4. Talk to other artists and learn how they’ve overcome rejection. It’s very easy to feel like you’re the only artist who’s ever been rejected so resoundingly. Talking to other artists about their experience can help you realize you are far from alone. Start by reading the comments below!

We all fear rejection, but as you gain experience and wisdom in the art business, you’ll come to see that rejection is just another part of the process of building a successful art career.

Help an Artist – Share your Experiences!

Have you encountered a particularly harsh rejection from a gallery? How did you overcome it? What have you done to develop a thicker skin in the face of rejection? Share your experience and thoughts in the comments below.


About the Author: Jason Horejs

Jason Horejs is the Owner of Xanadu Gallery, author of best selling books "Starving" to Successful & How to Sell Art , publisher of, and founder of the Art Business Academy. Jason has helped thousands of artists prepare themselves to more effectively market their work, build relationships with galleries and collectors, and turn their artistic passion into a viable business.


  1. It’s even more difficult to accept success. I remember once when someone said “I’ll buy it.” And I said “Really?” Maybe we need to learn how to accept gracefully when someone loves our work as much as we do!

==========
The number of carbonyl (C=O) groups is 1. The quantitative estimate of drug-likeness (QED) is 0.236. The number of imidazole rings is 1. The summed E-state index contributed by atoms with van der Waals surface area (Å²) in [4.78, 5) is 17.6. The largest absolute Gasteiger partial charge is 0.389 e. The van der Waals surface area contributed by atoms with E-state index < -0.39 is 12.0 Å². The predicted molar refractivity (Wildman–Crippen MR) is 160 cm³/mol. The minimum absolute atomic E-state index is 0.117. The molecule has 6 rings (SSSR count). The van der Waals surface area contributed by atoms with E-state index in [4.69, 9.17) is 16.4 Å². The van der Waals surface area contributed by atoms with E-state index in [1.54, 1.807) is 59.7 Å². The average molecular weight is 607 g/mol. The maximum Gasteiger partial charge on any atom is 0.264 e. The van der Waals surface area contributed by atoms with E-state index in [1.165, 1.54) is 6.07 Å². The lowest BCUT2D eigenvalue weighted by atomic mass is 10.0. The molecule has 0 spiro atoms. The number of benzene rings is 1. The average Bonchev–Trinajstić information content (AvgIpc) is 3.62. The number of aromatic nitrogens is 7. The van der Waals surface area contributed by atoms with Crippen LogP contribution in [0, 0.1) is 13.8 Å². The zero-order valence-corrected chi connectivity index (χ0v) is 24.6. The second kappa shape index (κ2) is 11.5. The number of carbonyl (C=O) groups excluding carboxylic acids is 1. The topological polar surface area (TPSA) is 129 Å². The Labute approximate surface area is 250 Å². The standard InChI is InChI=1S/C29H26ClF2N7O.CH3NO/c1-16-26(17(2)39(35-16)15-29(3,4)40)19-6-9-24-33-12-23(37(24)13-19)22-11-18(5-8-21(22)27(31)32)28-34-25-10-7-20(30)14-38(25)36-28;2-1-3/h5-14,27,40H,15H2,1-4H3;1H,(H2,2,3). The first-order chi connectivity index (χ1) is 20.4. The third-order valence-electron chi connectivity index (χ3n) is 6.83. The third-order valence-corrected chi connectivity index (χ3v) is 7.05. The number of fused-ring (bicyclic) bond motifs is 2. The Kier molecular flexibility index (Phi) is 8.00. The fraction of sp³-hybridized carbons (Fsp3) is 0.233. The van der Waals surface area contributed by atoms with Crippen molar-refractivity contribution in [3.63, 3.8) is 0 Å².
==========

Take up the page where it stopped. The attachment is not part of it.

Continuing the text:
2. After being an illustrator and now a painter for over thirty years, criticism and rejection is not a problem for me. It’s part of the territory.
    What is annoying is when a curator or gallery representative can’t favor one with a reply email. This after telling one how to submit to the gallery via email.

    ‘Dear Mr. Angelini, we appreciate your inquiry to XYZ Gallery about representing you. We feel, however, that your work doesn’t fit our program at this time. Thank you for your interest.’

    How hard is that? There is no excuse for ignoring an artist’s inquiry. I think it is rude.

    1. Oh man, I SO connect with this comment! I’ve been reaching out, not to galleries but to interior designers and it’s not the “No’s” I can’t handle, it’s the ones where I get passed to a voicemail that never gets returned. Or the email that never gets replied to. Drives me nuts! How hard is “No, thanks”??

    2. SO true. Twenty some years ago I submitted some photos to the greeting card company AVANTI. They wrote back with a very encouraging note simply saying they were not looking at that time for the kind of images I sent them, but to keep trying, they liked the work itself. Being young and inexperienced, this didn’t crush me. Another time, I had applied for a job, followed through and called to see what the status was, and the “B” snapped ” If I had wanted you I would have called you!” She was a very young shop owner and , in hind sight, she hadn’t learned manners yet. At the time I was terribly hurt. Kudos to AVANTI!